Abstract [en]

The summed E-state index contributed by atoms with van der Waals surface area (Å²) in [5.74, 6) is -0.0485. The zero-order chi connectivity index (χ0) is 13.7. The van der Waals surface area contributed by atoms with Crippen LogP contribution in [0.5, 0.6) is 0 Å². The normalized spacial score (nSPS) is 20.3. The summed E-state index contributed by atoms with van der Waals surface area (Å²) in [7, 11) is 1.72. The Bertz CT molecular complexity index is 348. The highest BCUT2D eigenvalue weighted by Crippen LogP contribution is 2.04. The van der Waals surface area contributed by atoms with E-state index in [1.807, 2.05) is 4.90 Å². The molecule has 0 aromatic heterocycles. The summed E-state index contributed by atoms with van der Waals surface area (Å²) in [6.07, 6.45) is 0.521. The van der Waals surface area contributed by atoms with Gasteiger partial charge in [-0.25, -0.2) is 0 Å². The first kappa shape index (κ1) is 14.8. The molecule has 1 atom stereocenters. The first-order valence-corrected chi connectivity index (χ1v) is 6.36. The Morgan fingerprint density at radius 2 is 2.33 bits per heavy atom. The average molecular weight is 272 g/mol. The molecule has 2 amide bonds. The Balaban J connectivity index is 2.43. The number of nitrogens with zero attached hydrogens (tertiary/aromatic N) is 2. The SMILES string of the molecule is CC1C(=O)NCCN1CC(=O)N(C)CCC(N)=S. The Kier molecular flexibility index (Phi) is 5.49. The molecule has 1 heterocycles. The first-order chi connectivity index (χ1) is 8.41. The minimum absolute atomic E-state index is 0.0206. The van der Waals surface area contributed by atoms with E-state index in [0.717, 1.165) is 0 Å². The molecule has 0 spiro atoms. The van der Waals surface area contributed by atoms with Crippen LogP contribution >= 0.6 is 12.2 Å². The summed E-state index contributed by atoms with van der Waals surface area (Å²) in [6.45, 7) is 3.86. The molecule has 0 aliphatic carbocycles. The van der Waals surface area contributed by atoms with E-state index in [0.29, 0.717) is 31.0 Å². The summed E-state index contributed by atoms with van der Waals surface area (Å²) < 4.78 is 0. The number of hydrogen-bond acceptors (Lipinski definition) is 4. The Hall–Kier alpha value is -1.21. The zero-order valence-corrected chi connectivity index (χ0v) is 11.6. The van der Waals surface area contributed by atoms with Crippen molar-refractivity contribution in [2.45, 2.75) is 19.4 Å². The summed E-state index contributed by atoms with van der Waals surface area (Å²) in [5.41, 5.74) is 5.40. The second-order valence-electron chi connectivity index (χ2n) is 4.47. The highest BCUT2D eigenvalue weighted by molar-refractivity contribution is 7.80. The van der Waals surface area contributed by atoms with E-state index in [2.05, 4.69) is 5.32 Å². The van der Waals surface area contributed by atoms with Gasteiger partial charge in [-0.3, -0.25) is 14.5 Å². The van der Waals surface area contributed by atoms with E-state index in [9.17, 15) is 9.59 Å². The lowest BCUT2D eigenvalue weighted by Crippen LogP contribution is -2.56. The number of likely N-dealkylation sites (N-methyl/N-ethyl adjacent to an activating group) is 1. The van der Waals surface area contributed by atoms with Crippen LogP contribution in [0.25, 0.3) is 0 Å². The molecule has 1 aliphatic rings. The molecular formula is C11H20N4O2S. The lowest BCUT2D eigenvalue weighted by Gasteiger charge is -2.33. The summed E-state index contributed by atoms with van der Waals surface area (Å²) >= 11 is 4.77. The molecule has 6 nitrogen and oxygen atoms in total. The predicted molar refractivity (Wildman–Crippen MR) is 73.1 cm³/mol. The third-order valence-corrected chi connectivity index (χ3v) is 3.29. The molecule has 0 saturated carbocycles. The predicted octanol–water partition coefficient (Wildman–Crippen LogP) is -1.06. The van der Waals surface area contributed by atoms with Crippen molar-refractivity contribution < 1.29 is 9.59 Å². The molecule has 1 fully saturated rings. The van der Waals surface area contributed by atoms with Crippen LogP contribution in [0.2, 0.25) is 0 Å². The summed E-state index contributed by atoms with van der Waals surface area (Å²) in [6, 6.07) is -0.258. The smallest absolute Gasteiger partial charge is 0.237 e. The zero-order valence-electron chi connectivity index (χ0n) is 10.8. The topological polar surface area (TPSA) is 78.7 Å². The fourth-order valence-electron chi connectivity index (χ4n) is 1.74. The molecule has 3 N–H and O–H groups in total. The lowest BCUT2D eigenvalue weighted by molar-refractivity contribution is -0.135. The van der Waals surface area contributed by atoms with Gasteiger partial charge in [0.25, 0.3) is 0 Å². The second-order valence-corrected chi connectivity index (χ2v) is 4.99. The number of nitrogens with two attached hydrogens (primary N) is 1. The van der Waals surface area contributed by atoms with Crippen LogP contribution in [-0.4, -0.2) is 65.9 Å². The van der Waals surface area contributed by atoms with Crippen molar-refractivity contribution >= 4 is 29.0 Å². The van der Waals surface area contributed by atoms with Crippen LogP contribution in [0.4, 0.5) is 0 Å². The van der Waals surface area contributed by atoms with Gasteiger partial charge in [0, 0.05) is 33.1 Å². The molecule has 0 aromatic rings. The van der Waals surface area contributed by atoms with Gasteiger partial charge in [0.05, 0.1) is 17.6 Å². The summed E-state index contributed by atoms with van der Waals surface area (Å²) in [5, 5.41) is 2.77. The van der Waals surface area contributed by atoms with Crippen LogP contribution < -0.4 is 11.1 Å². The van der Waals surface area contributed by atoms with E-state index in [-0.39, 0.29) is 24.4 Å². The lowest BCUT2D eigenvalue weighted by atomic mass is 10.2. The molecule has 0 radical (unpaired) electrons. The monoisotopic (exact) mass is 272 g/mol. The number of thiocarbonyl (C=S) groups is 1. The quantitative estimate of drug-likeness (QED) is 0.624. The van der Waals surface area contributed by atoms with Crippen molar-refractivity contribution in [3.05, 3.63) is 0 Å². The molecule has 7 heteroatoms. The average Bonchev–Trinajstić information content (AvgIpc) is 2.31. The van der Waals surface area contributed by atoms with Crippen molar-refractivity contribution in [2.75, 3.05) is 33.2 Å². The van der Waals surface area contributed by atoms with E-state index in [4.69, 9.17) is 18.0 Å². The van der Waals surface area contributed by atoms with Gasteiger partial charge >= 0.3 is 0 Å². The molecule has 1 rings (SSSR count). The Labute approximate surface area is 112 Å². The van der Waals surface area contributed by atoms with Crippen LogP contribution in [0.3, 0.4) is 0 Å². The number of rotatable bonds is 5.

Background Radiotherapy reduces the risk of local recurrence in rectal cancer. However, the optimal radiotherapy fractionation and interval between radiotherapy and surgery is still under debate. We aimed to study recurrence in patients randomised between three different radiotherapy regimens with respect to fractionation and time to surgery. Methods In this multicentre, randomised, non-blinded, phase 3, non-inferiority trial (Stockholm III), all patients with a biopsy-proven adenocarcinoma of the rectum, without signs of non-resectability or distant metastases, without severe cardiovascular comorbidity, and planned for an abdominal resection from 18 Swedish hospitals were eligible. Participants were randomly assigned with permuted blocks, stratified by participating centre, to receive either 5 x 5 Gy radiation dose with surgery within 1 week (short-course radiotherapy) or after 4-8 weeks (short-course radiotherapy with delay) or 25 x 2 Gy radiation dose with surgery after 4-8 weeks (long-course radiotherapy with delay). After a protocol amendment, randomisation could include all three treatments or just the two short-course radiotherapy treatments, per hospital preference. The primary endpoint was time to local recurrence calculated from the date of randomisation to the date of local recurrence. Comparisons between treatment groups were deemed non-inferior if the upper limit of a double-sided 90% CI for the hazard ratio (HR) did not exceed 1.7. Patients were analysed according to intention to treat for all endpoints. This study is registered with ClinicalTrials.gov, number NCT00904813. Findings Between Oct 5, 1998, and Jan 31, 2013, 840 patients were recruited and randomised; 385 patients in the three-arm randomisation, of whom 129 patients were randomly assigned to short-course radiotherapy, 128 to short-course radiotherapy with delay, and 128 to long-course radiotherapy with delay, and 455 patients in the two-arm randomisation, of whom 228 were randomly assigned to short-course radiotherapy and 227 to short-course radiotherapy with delay. In patients with any local recurrence, median time from date of randomisation to local recurrence in the pooled short-course radiotherapy comparison was 33.4 months (range 18.2-62.2) in the short-course radiotherapy group and 19.3 months (8.5-39.5) in the short-course radiotherapy with delay group. Median time to local recurrence in the long-course radiotherapy with delay group was 33.3 months (range 17.8-114.3). Cumulative incidence of local recurrence in the whole trial was eight of 357 patients who received short-course radiotherapy, ten of 355 who received short-course radiotherapy with delay, and seven of 128 who received long-course radiotherapy (HR vs short-course radiotherapy: short-course radiotherapy with delay 1.44 [95% CI 0.41-5.11]; long-course radiotherapy with delay 2.24 [0.71-7.10]; p=0.48; both deemed non-inferior). Acute radiation-induced toxicity was recorded in one patient (amp;lt;1%) of 357 after short-course radiotherapy, 23 (7%) of 355 after short-course radiotherapy with delay, and six (5%) of 128 patients after long-course radiotherapy with delay. Frequency of postoperative complications was similar between all arms when the three-arm randomisation was analysed (65 [50%] of 129 patients in the short-course radiotherapy group; 48 [38%] of 128 patients in the short-course radiotherapy with delay group; 50 [39%] of 128 patients in the long-course radiotherapy with delay group; odds ratio [OR] vs short-course radiotherapy: short-course radiotherapy with delay 0.59 [95% CI 0.36-0.97], long-course radiotherapy with delay 0.63 [0.38-1.04], p=0.075). However, in a pooled analysis of the two short-course radiotherapy regimens, the risk of postoperative complications was significantly lower after short-course radiotherapy with delay than after short-course radiotherapy (144 [53%] of 355 vs 188 [41%] of 357; OR 0.61 [95% CI 0.45-0.83] p=0.001). Interpretation Delaying surgery after short-course radiotherapy gives similar oncological results compared with short-course radiotherapy with immediate surgery. Long-course radiotherapy with delay is similar to both short-course radiotherapy regimens, but prolongs the treatment time substantially. Although radiation-induced toxicity was seen after short-course radiotherapy with delay, postoperative complications were significantly reduced compared with short-course radiotherapy. Based on these findings, we suggest that short-course radiotherapy with delay to surgery is a useful alternative to conventional short-course radiotherapy with immediate surgery.